Mr. Kopelman included a few links to job opportunities in FirstRound Capital’s portfolio companies (including software engineer and Web developer positions), as well as other New York-based companies like Angelsoft, a Web-based platform that helps start-ups find the right venture and angel funding through social networking.
Ryan Janssen, chief operating officer at Angelsoft, said the company has been looking for a Web developer for the past six months. “It’s been garbage,” he said. But “literally, on Monday it just all turned around. We got hundreds of really qualified applicants. … It’s kind of out of control.”
He added: “I’m kind of an evil person, I kind of like the recession. I don’t like it when things are all frothy and inflated.”
Others seemed equally excited.
“This is probably one of my favorite times to find opportunities,” said Karin Klein, the vice president of SoftBank Capital, another independent venture capital firm that invests in early-stage start-ups. She was also speaking at the Expo, during the “Starting Up in Silicon Alley” conference. “The entrepreneurs who are starting businesses now are really committed, and they’re the ones who think their idea is so brilliant that they’re going to defy all odds.”
Ms. Klein predicted that the banks will yield two kinds of employees: “There’s going to be people who are going to be temporary, who are just trying to get a salary and find an alternative in the interim. The second group, which I find much more compelling, were not really loving their job at an investment bank and now have an opportunity to be part of a team and really get excited about the DNA of creating something big. Once those people get a taste of what start-up life is like?” They’ll have ‘em in their grips!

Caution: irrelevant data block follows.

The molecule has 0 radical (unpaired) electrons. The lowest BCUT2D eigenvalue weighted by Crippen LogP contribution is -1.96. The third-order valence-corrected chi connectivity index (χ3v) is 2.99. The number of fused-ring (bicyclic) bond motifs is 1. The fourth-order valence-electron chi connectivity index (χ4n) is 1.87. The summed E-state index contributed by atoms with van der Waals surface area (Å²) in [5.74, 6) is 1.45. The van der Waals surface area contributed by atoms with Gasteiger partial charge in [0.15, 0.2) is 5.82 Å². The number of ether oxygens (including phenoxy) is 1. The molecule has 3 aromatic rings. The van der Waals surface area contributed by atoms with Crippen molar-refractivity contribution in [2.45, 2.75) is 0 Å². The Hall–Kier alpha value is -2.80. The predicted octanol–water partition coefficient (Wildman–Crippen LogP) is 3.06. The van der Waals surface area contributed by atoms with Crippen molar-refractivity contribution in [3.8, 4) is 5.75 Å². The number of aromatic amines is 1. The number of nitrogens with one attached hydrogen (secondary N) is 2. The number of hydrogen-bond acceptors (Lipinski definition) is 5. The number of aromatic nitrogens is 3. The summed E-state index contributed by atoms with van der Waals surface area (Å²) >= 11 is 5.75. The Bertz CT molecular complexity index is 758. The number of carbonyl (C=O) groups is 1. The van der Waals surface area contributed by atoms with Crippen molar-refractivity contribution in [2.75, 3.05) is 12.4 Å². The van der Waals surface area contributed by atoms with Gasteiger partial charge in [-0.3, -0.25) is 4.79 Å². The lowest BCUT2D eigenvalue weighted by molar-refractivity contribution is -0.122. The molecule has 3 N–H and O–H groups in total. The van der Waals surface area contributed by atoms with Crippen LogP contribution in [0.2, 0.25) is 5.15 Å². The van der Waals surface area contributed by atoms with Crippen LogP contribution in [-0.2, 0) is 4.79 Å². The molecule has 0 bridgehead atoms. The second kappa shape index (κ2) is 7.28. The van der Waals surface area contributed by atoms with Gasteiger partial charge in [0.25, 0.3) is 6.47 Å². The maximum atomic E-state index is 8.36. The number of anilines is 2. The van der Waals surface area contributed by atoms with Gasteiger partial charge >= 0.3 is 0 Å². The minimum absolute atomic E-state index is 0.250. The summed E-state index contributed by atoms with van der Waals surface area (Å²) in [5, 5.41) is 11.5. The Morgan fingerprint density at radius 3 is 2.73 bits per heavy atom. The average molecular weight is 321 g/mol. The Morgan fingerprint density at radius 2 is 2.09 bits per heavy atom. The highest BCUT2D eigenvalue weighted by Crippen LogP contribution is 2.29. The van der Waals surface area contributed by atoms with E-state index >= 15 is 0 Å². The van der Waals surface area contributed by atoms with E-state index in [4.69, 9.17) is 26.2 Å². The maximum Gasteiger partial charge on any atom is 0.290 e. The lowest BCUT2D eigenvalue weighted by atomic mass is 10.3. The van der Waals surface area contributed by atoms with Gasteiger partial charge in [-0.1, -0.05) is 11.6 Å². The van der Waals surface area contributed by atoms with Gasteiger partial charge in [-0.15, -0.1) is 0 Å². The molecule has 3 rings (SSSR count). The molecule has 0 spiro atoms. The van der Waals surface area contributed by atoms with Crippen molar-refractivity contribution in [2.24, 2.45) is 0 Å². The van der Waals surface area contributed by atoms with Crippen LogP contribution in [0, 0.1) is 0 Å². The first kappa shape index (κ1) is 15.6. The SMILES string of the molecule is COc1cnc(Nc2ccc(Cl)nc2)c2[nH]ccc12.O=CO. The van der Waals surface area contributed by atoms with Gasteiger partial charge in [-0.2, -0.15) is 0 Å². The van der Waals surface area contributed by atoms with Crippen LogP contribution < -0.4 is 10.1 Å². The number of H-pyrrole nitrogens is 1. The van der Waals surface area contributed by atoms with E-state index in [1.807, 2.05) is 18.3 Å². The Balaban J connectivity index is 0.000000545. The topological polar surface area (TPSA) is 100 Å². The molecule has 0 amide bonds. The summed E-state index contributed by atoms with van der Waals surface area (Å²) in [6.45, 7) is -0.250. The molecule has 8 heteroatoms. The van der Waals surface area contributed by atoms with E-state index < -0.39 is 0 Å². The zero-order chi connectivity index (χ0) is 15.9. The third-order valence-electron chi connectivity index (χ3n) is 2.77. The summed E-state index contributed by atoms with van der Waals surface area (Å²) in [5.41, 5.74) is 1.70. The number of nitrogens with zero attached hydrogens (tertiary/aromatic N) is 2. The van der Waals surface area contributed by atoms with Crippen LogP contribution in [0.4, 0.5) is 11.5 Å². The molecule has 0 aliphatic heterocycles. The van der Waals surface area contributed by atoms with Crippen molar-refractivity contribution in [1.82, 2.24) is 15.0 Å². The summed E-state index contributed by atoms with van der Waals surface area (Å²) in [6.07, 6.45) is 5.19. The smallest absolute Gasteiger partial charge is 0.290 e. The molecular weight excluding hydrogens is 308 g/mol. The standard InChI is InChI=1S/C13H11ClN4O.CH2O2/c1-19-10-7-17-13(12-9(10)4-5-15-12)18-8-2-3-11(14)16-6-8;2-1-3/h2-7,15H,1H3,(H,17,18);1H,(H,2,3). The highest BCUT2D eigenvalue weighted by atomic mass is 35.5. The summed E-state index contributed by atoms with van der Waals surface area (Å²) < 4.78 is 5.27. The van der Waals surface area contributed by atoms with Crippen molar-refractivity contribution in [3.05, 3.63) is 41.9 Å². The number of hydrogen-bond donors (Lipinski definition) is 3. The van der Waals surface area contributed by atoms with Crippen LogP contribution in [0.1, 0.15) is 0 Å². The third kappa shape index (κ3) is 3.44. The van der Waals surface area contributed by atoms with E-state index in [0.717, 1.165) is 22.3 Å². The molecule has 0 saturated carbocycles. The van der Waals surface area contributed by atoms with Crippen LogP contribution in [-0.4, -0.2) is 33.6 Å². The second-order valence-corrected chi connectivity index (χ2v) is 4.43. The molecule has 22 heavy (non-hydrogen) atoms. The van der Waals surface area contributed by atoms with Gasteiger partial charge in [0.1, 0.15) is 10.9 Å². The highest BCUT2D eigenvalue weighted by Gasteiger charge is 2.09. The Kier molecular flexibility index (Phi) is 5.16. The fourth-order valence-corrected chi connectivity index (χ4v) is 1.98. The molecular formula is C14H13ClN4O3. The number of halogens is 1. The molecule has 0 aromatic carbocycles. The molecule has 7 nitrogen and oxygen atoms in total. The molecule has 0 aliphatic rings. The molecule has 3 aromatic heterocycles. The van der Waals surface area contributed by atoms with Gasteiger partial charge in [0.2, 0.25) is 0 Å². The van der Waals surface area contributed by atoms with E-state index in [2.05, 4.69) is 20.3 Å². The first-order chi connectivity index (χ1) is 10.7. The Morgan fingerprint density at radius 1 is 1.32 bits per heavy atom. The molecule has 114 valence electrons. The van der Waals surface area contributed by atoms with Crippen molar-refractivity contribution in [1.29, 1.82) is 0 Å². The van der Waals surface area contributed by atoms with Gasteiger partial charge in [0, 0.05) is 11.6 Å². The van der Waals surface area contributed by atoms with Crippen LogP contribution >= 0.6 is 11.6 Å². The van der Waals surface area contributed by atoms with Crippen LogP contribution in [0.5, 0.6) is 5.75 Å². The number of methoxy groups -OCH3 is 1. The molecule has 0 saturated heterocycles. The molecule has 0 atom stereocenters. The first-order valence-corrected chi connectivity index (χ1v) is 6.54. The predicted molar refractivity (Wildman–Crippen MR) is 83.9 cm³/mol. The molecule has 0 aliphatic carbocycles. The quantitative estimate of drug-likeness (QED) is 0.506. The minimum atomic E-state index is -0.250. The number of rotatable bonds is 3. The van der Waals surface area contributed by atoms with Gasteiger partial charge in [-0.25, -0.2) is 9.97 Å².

Surely, life at a brand new Internet company seems alluring: possibly later mornings (though there will certainly be later evenings), lunches at Shake Shack, a sense of community and camaraderie with co-workers, and best of all: an opportunity to tune into another passion (like sports or crafting) instead of making money for other people.
But Adam Brown, a press representative for the Brooklyn-based site Etsy.com, which helps independent designers and crafters sell their wares on the Internet, was skeptical that the transition would be completely smooth. “It’s really about a cultural fit for us,” he said. “The way we are here is the opposite of Wall Street, ethically.”
Meanwhile, forget about bonuses: Some start-ups don’t even have health plans, and many engineers will have to downgrade to a five-figure salary.
But with some venture funding, some start-ups are offering competitive packages. Charlie O’Donnell has his own start-up company, Path 101, a Web site with social networking and career tools to help people find the right career. “My college friend joined a startup as a developer right out of school, spent two years there, and when it got bought up, he pocketed a couple hundred grand—not too shabby for a 24 year old kid who was employee number 8,” he wrote The Observer in an e-mail.
Not too shabby, indeed!
“The key is that, with a startup, you get equity upside,” Mr. O’Donnell continued. “Sure, not every company pans out, but when they do, it can be a big win.”